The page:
If you really care about the big questions in the economies and societies of the 21st century, such as distributive justice – namely, inequality of income or wealth, and its correlation with economic growth – this course is meant for you. The knowledge you will gain can truly change your outlook on our world.
“Economic Growth and Distributive Justice – Maximizing Social Wellbeing” is the second part of a two part course and it includes the following five lectures:
(1) The excess burden of taxation
(2) Tax incidence: who bears the economic burden of tax?
(3) Progressivity: definition and ways to achieve
(4) Low Income, Low Ability and the Optimal Income Tax Model
(5) Designing the Tax and Transfer System that Maximizes Social Wellbeing
If you haven’t done that already, we strongly recommend that you register for the first part of the course: “Economic Growth and Distributive Justice – the Role of the State”. Taking both parts of the course would enable you to obtain a fuller and more comprehensive knowledge about Economic Growth and Distributed Justice.
The course is founded upon the elemental idea that the role of the state is to maximize the well-being – or simply the happiness – of its residents. In 9 fascinating, edifying lessons, using only simple words and decoding professional terminologies that sometimes baffle the intelligent layman, the course expounds many truths – both intuitive and unintuitive. Often using examples from the US and Europe, it does not however focus on policies in any particular region of the world, and is directly applicable to all countries around the globe.
The course touches upon the essence of important concepts like efficiency and equity, inequality and poverty, gross domestic product, tax evasion and tax planning; it presents the work of Nobel Laureate James Mirrlees and his followers – promoting a coherent system that integrates tax and government expenditures to maximize social welfare; and illuminates a range of high-profile issues from their economic angle:
• Climate change: the atmosphere and oceans as public goods, and how smart (Pigovian) taxation can be used to combat the rapidly increasing threats to our planet;
• Technology as the engine of economic growth;
• Taxing the rich: How can we mitigate the growing inequality problem? Should we impose a global tax on capital?
The curriculum includes interviews with major figures in the fields of law and of economics: Harvard’s Elhanan Helpman, Dan Shaviro from NYU and Richard Epstein from the University of Chicago and NYU.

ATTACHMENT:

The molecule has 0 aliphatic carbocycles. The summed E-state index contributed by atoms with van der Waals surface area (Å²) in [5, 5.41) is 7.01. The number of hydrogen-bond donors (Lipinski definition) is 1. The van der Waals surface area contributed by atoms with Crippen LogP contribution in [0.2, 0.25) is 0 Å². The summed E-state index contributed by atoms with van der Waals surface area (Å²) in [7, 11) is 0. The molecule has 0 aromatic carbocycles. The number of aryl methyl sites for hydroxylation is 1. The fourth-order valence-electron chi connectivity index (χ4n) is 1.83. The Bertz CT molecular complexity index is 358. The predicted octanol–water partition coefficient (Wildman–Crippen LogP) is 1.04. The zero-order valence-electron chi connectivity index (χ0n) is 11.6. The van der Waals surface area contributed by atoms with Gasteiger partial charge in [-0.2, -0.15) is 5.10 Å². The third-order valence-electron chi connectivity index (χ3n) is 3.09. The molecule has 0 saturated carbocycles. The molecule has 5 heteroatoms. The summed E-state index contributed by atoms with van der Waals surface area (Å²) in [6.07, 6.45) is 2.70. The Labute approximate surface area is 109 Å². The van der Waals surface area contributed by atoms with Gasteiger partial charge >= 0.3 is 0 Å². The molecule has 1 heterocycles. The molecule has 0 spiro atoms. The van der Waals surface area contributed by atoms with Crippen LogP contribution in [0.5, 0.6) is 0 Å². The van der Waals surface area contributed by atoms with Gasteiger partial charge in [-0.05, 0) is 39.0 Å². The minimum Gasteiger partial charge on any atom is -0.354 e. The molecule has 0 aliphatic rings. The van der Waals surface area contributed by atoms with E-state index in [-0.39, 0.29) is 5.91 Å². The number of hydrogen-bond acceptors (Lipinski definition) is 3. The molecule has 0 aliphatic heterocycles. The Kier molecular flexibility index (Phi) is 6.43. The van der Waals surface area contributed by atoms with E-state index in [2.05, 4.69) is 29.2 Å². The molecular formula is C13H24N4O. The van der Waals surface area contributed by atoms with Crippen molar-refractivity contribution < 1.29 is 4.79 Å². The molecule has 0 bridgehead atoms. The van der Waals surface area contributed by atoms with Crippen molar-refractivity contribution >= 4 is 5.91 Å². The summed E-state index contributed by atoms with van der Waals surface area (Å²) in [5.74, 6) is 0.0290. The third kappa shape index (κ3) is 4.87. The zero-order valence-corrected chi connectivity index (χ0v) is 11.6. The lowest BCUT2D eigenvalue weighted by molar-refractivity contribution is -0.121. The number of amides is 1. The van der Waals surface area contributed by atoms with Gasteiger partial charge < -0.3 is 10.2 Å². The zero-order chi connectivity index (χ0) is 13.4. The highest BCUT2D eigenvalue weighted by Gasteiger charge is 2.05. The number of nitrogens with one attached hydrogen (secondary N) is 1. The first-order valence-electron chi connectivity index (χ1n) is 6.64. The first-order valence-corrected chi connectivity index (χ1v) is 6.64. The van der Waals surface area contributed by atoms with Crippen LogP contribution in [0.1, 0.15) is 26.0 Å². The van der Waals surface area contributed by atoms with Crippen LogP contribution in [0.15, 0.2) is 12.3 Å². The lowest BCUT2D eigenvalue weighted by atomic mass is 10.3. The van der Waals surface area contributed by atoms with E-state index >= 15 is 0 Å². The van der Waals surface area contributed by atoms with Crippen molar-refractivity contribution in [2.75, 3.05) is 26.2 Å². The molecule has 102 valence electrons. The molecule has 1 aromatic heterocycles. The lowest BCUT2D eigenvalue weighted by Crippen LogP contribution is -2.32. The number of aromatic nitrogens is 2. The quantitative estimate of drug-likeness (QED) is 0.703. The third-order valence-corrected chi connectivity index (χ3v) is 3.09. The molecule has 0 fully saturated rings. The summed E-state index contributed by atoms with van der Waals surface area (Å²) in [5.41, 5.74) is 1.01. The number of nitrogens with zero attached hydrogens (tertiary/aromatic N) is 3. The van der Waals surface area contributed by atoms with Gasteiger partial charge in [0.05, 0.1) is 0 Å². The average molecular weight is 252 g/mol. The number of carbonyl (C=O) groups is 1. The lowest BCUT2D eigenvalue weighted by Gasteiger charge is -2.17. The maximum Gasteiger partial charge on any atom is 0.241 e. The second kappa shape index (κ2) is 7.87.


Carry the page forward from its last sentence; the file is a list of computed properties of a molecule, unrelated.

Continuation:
After successfully completing this course, you can expect to be able to:
• better understand economic issues presented in the media
• form an informed opinion on the strengths and weaknesses of presented social economic policies
• define and measure inequality and poverty
• define the connection between inequality (income, wealth) and economic growth
• explain the foundations of economic growth
• design a tax and transfer system to maximize the happiness of individuals
All these will allow you to better understand the policies being developed around you, and to play a larger, more informed role in their development, as a conscientious citizen.
In order to receive academic credit for this course you must successfully pass the academic exam on campus. For information on how to register for the academic exam – https://tauonline.tau.ac.il/registration
Additionally, you can apply to certain degrees using the grades you received on the courses. Read more on this here –
Teachers interested in teaching this course in their class rooms are invited to explore our Academic High school program here – https://tauonline.tau.ac.il/online-highschool
This course is a direct extension of the first part “Economic Growth and Distributive Justice Part I -The Role of the State”, so if you have not yet taken it, we highly recommend you start your learning from there (https://www.coursera.org/learn/economic-growth-part-1/home/welcome).
This course will temporarily close for enrollment from March 1st, 2022 to August 31st, 2022. During this time, the course will be closed for new enrolments. All of the course materials will continue to be able available to previously enrolled learners; however, the course staff will not provide support in the Discussion Forums during this period.
The Tel Aviv University Team